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Practicing Impossibilities


Practicing Impossibilities

Keegan Osinski

by Keegan Osinski

Anyone who claims to be a pacifist, or at least to practice an ethic of nonviolence, has been challenged about its application. It’s not practical, people say, it’s not realistic.

The challenge is especially common during times of imminent or ongoing war. To combat evil or rescue the powerless non-violently is impossible, they say. But I think there’s something deeply true and promising about impossibility.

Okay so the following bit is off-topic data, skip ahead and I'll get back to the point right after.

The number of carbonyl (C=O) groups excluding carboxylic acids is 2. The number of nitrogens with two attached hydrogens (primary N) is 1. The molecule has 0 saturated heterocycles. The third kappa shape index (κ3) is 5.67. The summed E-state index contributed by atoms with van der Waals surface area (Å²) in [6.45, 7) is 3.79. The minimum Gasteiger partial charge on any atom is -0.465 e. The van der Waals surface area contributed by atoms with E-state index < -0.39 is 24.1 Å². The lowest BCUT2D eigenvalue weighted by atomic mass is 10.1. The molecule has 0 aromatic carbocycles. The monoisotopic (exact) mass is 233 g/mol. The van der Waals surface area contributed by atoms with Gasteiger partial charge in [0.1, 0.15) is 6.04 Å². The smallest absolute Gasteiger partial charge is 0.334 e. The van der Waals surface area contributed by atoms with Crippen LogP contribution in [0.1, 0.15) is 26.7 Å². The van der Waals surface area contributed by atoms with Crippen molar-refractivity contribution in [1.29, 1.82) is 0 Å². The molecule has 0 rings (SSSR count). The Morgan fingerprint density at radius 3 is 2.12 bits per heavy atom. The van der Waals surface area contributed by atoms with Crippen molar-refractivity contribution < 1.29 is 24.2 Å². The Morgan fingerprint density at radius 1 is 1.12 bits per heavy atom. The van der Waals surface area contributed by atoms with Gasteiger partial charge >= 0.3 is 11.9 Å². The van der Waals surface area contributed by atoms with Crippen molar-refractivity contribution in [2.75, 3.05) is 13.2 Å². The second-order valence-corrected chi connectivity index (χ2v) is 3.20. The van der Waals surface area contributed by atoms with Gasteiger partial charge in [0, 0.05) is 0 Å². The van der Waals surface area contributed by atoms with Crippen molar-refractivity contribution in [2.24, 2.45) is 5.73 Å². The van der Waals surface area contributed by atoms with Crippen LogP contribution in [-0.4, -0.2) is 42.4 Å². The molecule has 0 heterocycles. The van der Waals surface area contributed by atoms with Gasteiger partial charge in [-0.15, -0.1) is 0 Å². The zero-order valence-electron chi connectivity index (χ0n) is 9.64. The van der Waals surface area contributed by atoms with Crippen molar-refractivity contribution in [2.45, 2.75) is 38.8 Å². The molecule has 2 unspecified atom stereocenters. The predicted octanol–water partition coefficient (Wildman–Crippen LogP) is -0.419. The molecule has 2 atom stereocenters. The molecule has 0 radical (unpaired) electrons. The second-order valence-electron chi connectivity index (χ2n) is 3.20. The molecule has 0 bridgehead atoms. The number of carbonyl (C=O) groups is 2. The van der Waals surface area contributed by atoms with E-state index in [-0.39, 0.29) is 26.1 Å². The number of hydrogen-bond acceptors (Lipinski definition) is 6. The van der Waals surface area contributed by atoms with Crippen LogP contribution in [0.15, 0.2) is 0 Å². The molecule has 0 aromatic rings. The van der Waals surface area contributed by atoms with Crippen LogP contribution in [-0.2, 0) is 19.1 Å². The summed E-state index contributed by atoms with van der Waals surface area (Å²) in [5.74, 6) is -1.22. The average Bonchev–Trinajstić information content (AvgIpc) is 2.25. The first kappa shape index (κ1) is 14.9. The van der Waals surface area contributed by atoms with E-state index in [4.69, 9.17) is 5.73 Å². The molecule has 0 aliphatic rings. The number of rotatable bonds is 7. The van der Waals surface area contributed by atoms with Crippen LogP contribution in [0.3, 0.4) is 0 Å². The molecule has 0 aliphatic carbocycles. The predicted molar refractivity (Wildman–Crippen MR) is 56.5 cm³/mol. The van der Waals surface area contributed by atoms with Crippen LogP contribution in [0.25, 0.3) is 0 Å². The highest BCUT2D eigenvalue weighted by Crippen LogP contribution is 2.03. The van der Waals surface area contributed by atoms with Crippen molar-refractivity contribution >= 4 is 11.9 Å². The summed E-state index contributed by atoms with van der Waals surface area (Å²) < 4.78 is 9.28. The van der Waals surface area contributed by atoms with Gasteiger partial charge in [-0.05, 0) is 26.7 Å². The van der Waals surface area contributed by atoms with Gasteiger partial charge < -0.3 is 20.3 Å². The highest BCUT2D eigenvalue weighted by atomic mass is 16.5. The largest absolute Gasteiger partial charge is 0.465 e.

After all, as a Christian, I believe in the impossible—the foolishness of Jesus’s life and death and resurrection and the impossibility of meaning in the meaninglessness of life. I reach for the impossible as a way of embracing existential uncertainty, as a way of rejecting fear.

Is it really impossible to overcome hate with love and sorrow with joy?


And that’s what makes it worth seeking and worth practicing. Because what if?

I practice by loving my neighbors. I practice by feeding the hungry. I practice by welcoming the stranger.

And a funny thing happens when I practice a thing. After a while, it becomes habit. And I am changed.